5 Calling an Election
There is no fixed amount of time between elections. The law states that a government must have an election at least every five years, but an election can be called at any point within that time. The Queen has ultimate power over the dissolution of Parliament, but convention allows the Prime Minister to choose when this should be.
When the PM decides the time is right to have an election, they the Queen and ask her to dissolve Parliament. This often proves advantageous to the Government who usually wait until they are ahead in popularity before putting the vote to the public.
4 House of Lords
The MPs sitting in the House of Commons are not the only politicians in Parliament, although you could be forgiven for thinking so. Parliament also has an upper chamber of ‘Lords Temporal’ appointed by The Queen on recommendation of the Government and 26 prominent Bishops of the Anglican Church.
All bills successfully passed through Parliament are debated and ratified by the House of Lords. The Lords can and do reject bills, but the ultimate power lies with the House of Commons who can invoke the ‘Parliament Acts 1911 and 1949’ to pass the bill regardless. This has only happened seven times since 1911, most recently in 2004 to ban hunting with dogs.
As the upper chamber is unelected and ultimately powerless against the House of Commons, there have been calls for change from some MPs who favour an elected second house similar to Congress in the USA.
3 Unparliamentary Language
When in session, MPs are forbidden from using language that might ‘offend the dignity’ of Parliament. This commonly covers swearing, personal insults and, most seriously, accusing an MP of being dishonest. Many words have been deemed unparliamentary by House Speakers over time including ‘coward’, ‘guttersnipe’, ‘hooligan’, ‘liar’, ‘traitor’ and ‘git’.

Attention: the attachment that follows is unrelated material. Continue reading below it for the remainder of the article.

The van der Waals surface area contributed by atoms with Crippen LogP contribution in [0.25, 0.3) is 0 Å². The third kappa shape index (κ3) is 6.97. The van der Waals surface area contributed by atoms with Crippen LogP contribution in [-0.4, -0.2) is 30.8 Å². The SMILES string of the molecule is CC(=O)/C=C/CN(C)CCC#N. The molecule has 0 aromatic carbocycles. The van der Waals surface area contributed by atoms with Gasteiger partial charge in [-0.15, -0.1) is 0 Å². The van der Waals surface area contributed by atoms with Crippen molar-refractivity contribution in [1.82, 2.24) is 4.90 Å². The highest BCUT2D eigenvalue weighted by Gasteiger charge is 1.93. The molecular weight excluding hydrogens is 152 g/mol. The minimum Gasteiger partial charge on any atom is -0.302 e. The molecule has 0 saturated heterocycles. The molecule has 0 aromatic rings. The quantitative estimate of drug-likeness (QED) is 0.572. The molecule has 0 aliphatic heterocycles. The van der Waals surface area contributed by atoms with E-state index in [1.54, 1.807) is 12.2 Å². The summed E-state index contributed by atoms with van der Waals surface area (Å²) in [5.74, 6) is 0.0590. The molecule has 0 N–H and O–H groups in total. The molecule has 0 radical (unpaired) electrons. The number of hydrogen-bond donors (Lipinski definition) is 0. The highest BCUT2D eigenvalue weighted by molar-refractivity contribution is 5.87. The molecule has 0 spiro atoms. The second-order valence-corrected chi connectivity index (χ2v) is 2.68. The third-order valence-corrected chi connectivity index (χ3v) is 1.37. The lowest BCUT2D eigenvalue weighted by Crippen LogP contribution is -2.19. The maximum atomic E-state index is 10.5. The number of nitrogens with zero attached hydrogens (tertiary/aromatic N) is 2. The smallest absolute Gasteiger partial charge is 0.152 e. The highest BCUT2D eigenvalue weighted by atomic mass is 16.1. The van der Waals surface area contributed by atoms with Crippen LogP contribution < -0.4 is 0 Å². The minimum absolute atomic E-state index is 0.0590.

Many MPs have perfected the art of insult whilst avoiding reprimand from the House Speaker and enjoy mocking their rivals with stock phrases such as being ‘economical with the truth’ when lying or ‘unusually fatigued’ when drunk.
2 The Ceremonial Mace
The Mace of the House of Commons is an ornate golden staff which rests in the centre of the chamber when Parliament is in session. The staff represents the authority of The Queen and must be present in the chamber for the meeting of the house to be legal.
The mace has seen its fair share of action over the decades being thrown, snatched and even wrestled from MPs protesting at Parliament’s decisions. In 2009 Labour MP John McDonnell was suspended for picking up the staff and disrupting a debate on the expansion of Heathrow Airport, London.
1 Parliamentary Voting
The House of Commons makes use of an old and rather eccentric method of voting. After the vote has been announced by the Speaker of the House, the MPs present are given eight minutes to move in to one of two rooms – the ‘aye’ or the ‘no’ room. When the time is up the doors are locked and the MPs line up to be counted.
Secretaries of State and even the PM vote on important matters and can often be seen scrambling for the correct room amongst the others. Despite looking ridiculous, the voting system provides an excellent opportunity for MPs to meet and talk with the PM and the rest of the Government.